[Editor’s Note: Welcome another great addition to the team with his brand new column Bloodstained and Hard Boiled: Dispatches from World Crime Cinema. This is a journey that I am very excited to embark on with you all. Professor Royal is here to teach us some film history.]
Let’s start this column off of a little bit of controversy.
What people think of as Giallo, is not entirely giallo.
While the Giallo has it’s ties within gothic literature dynamics and therefore a part of the horror landscape, it is, of its bare essence a mystery sub genre. Right down to the yellow book binding that bears its name. Sure we start of with monsters and psycho killers, but in the end of the day, the masks are pulled of, the riddles are solved and we all live happily ever after.
And horror fans are none the wiser for it.
Seriously, you mention Giallo and horror fans will start firing off the big names… Argento, Fulci and maybe one or both members of la famiglia Bava. You ask them to name a gialli from each director however, they’ll name possibly the least giallo ever. From Zombi 2, to Demoni (Demons), to even Tre Maters (The Three Mothers), these movies are the least gialli and are more pure horror. And I don’t blame horror fans for this slight one bit. Drive-In marketing and later on with VHS marketing didn’t know how to sell the subgenre, so they heavily relied on the special effects of the movies and sold them as “gory effects and tits” films, undermining the whole mystery angle. It also left behind a lot of good directors who did real Giallo. Thanks to disc media however, these masters will now be unearthed.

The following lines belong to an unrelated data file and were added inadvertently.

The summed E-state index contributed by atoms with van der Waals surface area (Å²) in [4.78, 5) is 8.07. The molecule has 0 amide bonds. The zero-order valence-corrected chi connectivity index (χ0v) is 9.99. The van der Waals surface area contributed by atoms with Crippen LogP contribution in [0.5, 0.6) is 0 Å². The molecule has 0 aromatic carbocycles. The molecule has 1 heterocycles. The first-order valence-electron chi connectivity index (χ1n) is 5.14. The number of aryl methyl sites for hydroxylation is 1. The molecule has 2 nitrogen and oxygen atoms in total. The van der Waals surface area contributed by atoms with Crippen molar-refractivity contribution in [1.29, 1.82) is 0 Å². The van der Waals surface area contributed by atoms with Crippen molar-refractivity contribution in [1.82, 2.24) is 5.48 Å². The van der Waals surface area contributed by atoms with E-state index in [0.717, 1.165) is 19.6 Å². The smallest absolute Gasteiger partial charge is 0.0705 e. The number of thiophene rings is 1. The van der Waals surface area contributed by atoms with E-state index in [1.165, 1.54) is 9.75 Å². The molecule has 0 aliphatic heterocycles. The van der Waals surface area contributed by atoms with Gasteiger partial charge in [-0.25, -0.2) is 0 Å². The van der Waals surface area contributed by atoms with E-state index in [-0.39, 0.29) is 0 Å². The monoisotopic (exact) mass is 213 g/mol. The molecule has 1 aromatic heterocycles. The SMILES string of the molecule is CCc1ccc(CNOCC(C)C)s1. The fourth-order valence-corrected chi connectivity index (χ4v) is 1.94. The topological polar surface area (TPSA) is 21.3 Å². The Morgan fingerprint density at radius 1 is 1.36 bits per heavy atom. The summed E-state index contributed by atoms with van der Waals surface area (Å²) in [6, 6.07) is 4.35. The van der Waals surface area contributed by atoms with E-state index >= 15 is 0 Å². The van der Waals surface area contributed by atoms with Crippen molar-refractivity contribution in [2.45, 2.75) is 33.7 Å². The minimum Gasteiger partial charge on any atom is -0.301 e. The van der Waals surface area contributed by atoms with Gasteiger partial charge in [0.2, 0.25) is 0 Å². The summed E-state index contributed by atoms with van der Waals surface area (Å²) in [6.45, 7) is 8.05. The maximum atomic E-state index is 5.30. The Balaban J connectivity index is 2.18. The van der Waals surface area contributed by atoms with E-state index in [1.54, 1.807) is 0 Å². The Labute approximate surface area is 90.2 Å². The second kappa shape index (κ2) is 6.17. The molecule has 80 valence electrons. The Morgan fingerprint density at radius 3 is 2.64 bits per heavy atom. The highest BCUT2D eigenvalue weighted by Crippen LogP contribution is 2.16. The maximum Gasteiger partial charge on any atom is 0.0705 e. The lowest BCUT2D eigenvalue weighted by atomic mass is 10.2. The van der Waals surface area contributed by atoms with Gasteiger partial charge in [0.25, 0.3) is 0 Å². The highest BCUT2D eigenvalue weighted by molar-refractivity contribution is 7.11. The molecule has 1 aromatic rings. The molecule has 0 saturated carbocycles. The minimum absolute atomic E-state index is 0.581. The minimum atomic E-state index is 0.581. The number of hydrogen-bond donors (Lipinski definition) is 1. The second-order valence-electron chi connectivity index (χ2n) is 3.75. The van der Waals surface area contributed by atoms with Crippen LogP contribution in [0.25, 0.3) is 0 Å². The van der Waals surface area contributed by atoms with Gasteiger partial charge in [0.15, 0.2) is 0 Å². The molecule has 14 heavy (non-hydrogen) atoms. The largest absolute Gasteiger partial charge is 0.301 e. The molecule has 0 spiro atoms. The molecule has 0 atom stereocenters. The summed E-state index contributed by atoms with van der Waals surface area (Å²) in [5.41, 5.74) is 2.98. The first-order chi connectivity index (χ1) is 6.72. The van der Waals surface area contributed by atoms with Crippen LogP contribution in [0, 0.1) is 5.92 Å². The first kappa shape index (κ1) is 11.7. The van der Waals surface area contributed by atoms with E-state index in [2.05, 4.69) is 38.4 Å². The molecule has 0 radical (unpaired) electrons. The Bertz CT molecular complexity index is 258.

Arrow Video’s latest release, Killer Dames, covers the giallo movies of Emilio Miraglia. Now, there’s not much about Miraglia. He’s a workman director who only has a handful of movies to his name mostly in the eurocrime (politzi) genre. But the pinnacle of his career is in these two movies, La notte che Evelyn usci dalla tomba (The Night Evelyn Came Out of The Grave) and La Dama Rossa uccide sette volte(The Red Queen Kills Seven Times). Two of the most real giallos of it’s time.
Evelyn was Miraglia’s first gialli. Co-written with Massimo Felisatti (Strip Nude For Your Killer) and Fabio Pittoru (The Weekend Murders), the movie follows Lord Alan Cunningham (Athony Steffen, A ton of Django films), a man so haunted with the death of his wife, he picks up redheaded prostitutes and beats them against their will in his S&M dungeon. After beating a woman who too closely resembled his wife (Erika Blanc, The Red Headed Corpse) Alan wants to quit his silly fetish. His psychiatrist (Giacomo Rosi Stuart, The Weekend Murders) recommends falling in love with the first person he sees. He takes it one step further and marries Gladys (Martina Malfatti, All The Colors of The Dark), a woman he meet at a party one night. After their marriage however, people start dropping like flies. Has Alan relapsed into something more dangerous? Has Evelyn really risen from her grave?